2 months ago

The Importance of Red Lipstick


Half-Irish and half-German, Svenja O’Donnell is an award-winning political correspondent and commentator whose work regularly features on TV and radio. In her new family memoir O’Donnell draws parallels between our present situation and her grandmother’s during World War 2, who drew strength from little rituals of self-care …

Our movements are controlled; the streets are eerily quiet. A society used to plenty is learning to live with shortage. In the few weeks since it hit the West, coronavirus has transformed our world.

Faced with an uncertain future, we seek for solutions in the past. To ensure compliance and slow the rising numbers of the dying, politicians have sought to foster a sense of unity in strife. They call this our war. World War 2, for Europe, at least, is the benchmark by which every crisis is measured. It’s a time that’s been much on my mind since I wrote the story of my grandmother’s life in wartime Germany, and never more so than now.

The comparison can feel a little uncomfortable. Today’s front line is not a field of killing, but one where lives are saved. Covid-19 is not a conflict between people. Millions aren’t being slaughtered. And yet, there’s something about the emotions of that time, as my grandmother recalled to me over our many years of conversations, that feel strangely familiar now.

The eerily quiet streets, the absence of traffic, the narrowness of our world, now we’re sheltering in place, readily bring forth impressions of cities under siege. But it’s in the unseen, in the psychology of lockdown, that I recognise its traces. That lingering fear she described of a threat unseen. The anxiety brought by not knowing when this will end. The enforced distance from family and friends.

My grandmother Inge was 15 when Germany invaded Poland, starting a war that raged for six years. As a German woman not singled out for persecution, she was one of the lucky ones, though her future was thwarted. She was forced to flee her homeland, Königsberg in East Prussia. She had to rebuild a life in displacement.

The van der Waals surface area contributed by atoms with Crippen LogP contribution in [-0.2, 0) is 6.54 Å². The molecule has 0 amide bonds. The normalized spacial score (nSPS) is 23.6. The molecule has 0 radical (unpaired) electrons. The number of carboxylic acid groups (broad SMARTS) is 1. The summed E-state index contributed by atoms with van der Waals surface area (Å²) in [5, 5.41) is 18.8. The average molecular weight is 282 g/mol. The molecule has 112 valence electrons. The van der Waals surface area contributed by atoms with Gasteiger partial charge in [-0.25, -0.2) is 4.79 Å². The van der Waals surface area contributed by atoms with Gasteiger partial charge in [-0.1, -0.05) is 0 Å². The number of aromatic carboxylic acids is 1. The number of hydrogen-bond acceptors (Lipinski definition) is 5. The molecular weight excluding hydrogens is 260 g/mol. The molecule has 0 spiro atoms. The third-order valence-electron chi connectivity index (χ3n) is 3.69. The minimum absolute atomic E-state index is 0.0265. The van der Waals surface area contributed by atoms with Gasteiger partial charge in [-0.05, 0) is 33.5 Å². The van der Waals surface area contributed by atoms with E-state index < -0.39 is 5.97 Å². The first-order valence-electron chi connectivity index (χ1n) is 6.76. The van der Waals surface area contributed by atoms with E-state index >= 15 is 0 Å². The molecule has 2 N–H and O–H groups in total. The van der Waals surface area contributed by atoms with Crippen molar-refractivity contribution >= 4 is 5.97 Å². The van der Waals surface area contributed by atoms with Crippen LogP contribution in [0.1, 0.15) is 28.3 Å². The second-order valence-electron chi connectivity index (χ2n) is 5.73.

The events and the trauma my grandmother experienced remain beyond the reach of my imagination. Nothing in today’s crisis comes close to the devastation that WW2 left in its wake, 75 years ago. Rather, it’s the way she endured that much greater crisis, that inspires me now.

I think of the little rituals she drew strength from. Her wartime armour was to wear red lipstick; mine is to apply perfume. She tried to break for coffee (ersatz) every afternoon at four. I adhere, almost religiously, to a 6pm cocktail hour to mark the end of the day.

And I remind myself that, for me, things really aren’t so bad. My grandmother’s great love was thwarted by war. The worst my partner and I have to contend with are domestic spats brought on by constant proximity. For all the anxiety, the fear of financial hardship, the frustration, we are still so much better off.
But this strange time has raised profound and I hope enduring questions. An awareness of waste, of collective responsibility. A longing for freedom, that may never again be taken for granted in quite the same way as before. And it brings to mind something my grandmother once said to me, a few months before her death, in 2017: “when you’ve lived through times like these, nothing can ever quite be the same again.”

Inge’s War, by Svenja O’Donnell is published by Ebury on August 6, £14.99.


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